2) Ask yourself – “What’s the worst that can happen?” This question will force you to look at the worst case scenario and then work back from there. If I have to take on a 2 hour commute every day, what does that translate into for me, my family, my personal commitments, etc?
It’s prepping yourself to look at what could go wrong and find strategies to do your best to prevent or better still, decide what is non-negotiable.
3) Try, test and experiment – New patterns require an open mind and some time to generate a sense of comfort. Leaving your child at day-care for an hour extra each day, will take some getting used to. Give yourself room to explore different permutations and combinations – some of which you will fail at, before you write it off completely.
But remember, this will change too and in the process, build new capabilities required to flourish in this era.
Utilise the power of personal connection
Having said all of the above, as we focus on building new capabilities, some existing ones we will have to continue to invest in and consciously grow from strength to strength.
Once such capability that I would personally vouch for is ‘The Irreplaceable Power of Personal Interaction’. That connect over a coffee, a face to the email is very important, especially if you are flexi working or remote working. Most often, even when we get to office we miss this.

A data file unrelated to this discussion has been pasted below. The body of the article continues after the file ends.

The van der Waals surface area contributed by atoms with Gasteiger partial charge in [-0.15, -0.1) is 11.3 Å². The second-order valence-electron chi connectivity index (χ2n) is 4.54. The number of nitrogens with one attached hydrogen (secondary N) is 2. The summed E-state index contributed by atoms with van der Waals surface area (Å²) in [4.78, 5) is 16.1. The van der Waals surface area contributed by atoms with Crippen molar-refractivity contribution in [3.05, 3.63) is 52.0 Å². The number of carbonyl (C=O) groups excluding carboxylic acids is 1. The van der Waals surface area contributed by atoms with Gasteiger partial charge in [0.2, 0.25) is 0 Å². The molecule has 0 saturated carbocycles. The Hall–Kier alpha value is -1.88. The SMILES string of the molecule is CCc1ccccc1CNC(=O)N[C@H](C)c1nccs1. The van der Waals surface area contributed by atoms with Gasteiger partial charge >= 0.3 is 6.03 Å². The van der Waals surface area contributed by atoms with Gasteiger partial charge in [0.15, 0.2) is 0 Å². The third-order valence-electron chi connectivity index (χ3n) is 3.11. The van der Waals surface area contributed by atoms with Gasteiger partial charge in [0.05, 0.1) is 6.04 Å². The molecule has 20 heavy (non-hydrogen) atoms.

Here are some ways you can create and maintain a personal connection:
1) Schedule a call every day, with a different colleague from the immediate or larger team, to catch up on what’s happening in their world
2) Ensure that you join weekly team calls without fail, and participate actively
3) Plan to visit your closest office at least once a month
4) Join a social event with colleagues at least once a quarter – this could be an official dinner or just a potluck at the office cafeteria.
In doing all of the above, maximise what technology can do for you, but don’t let it replace the value of human interactions. By the way, I have an app that does the equivalent of counting the sheep for me every night. Great fun, but the bedtime story ritual with my son, puts us out in record time!
Everyone has a choice, make yours
Work from home is, without doubt, a boon on days when your child is unwell, the plumber is due to visit, when you are under the weather or God forbid, when you’re caught in a vortex of all three.
Wait a minute. Why wouldn’t you take a day off and pay attention to the wildly important task at hand? Why do we choose not to exercise that well earned day off? Choices have a twisted way of impeding decisions and cloud our mind from making that ‘either or’ decision. Instead, we go for an ‘and’ approach and probably do justice to neither. There will be points in our career where choices will require trade offs. Playing the game with a combination of the hand that you draw and that which you are dealt, will ensure that you are firmly placed on the saddle and safely strapped in to take on the Mayer Effect. CEOs will come and go; work cultures and working arrangements will come a full cycle, but thinking through what you read above will help you future proof your career.
(I am grateful to Dr Tanvi Gautam, for her interesting blogs titled ‘What lies beneath’ and ‘Real Men Don’t Need Work Life Balance’. While these blogs were definitely thought starters for my article, the views and thoughts expressed are my own.)
Elango R. is Executive VP - Emerging Geographies SBU and Global CHRO at Mphasis